Getting the Most Out of Your Medicare Supplement Insurance
Medicare Supplement Insurance, also referred to as Medigap, literally fills the gaps your basic medical insurance doesn’t take care of. Researching various insurance plans can be a daunting task so we’ve done a ton of footwork for you. Here’s what you need to know about your choices:
What Does It Cover?
Your basic Medicare insurance plan doesn’t cover all your medical expenses, such as copayments, deductibles, and coinsurance. So the supplemental insurance option is appealing for many. Some add-on plans even cover healthcare costs when traveling outside the United States. Up to 80% of qualifying costs due to a medical emergency abroad can be taken care of. You’ll definitely want to consider this type of coverage if you’re an aspiring globetrotter or seasoned snowbird wanting to avoid the worry and financial burden of paying bills from falling ill overseas
Who Does It Cover?
Medicare Supplement Insurance covers one individual, so you’ll need a separate policy for you and your partner. Within three months of age 65, you become eligible to apply for basic healthcare coverage through Medicare, a national program. Most people can access free Medicare hospital insurance (Part A) by that age, given they’ve been employed and have contributed Medicare taxes long enough. The cost of doctors’ services beyond hospitalization, nursing facility care, or hospice stays is then offset by Medicare medical insurance (Part B), available to anyone with Part A coverage. Medical expenses left uncovered by these basic plans (Part A & B) can then be supplemented with Medigap.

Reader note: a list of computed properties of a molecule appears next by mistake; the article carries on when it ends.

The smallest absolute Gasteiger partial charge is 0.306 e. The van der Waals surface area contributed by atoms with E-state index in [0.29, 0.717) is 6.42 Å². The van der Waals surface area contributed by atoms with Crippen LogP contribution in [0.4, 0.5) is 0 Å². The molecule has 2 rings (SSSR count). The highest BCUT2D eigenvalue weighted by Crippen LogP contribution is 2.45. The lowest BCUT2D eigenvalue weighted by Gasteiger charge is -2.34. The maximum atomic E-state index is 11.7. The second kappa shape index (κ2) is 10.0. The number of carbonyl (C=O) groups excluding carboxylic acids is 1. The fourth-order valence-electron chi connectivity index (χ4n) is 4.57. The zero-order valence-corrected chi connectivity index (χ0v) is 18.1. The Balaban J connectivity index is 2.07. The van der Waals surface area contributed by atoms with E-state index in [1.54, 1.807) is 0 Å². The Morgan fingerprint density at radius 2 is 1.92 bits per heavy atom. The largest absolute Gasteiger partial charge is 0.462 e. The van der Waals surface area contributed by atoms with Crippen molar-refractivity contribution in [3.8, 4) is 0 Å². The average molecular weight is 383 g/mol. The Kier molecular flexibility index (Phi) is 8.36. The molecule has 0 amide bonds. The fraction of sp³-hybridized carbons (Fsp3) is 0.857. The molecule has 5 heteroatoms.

How Do You Get It?
Supplement policies are available for purchase from private insurance companies that are specifically licensed in each state. Premium payments are made monthly, on top of payments each month for Part B. Medigap comes with a renewable guarantee, meaning the insurance company can’t cancel your coverage no matter what your health condition is, provided monthly payments are up to date. Make sure to research what your current coverage or retirement package already takes care of, since there are 10 standardized supplement plans to choose from.
What Is Typically Not Covered?
Bear in mind that the following is typically not covered by Medicare Supplement Insurance:
- private nurse care
- dental and vision care
- hearing aids
- prescription eyeglasses
- long-term care
As well, prescription drugs are no longer covered as of January 1, 2006. So, if you’re looking to secure a supplement insurance policy now but already take a fair amount of medication, you’ll want to check into the Part D Medicare Prescription Drug Plan.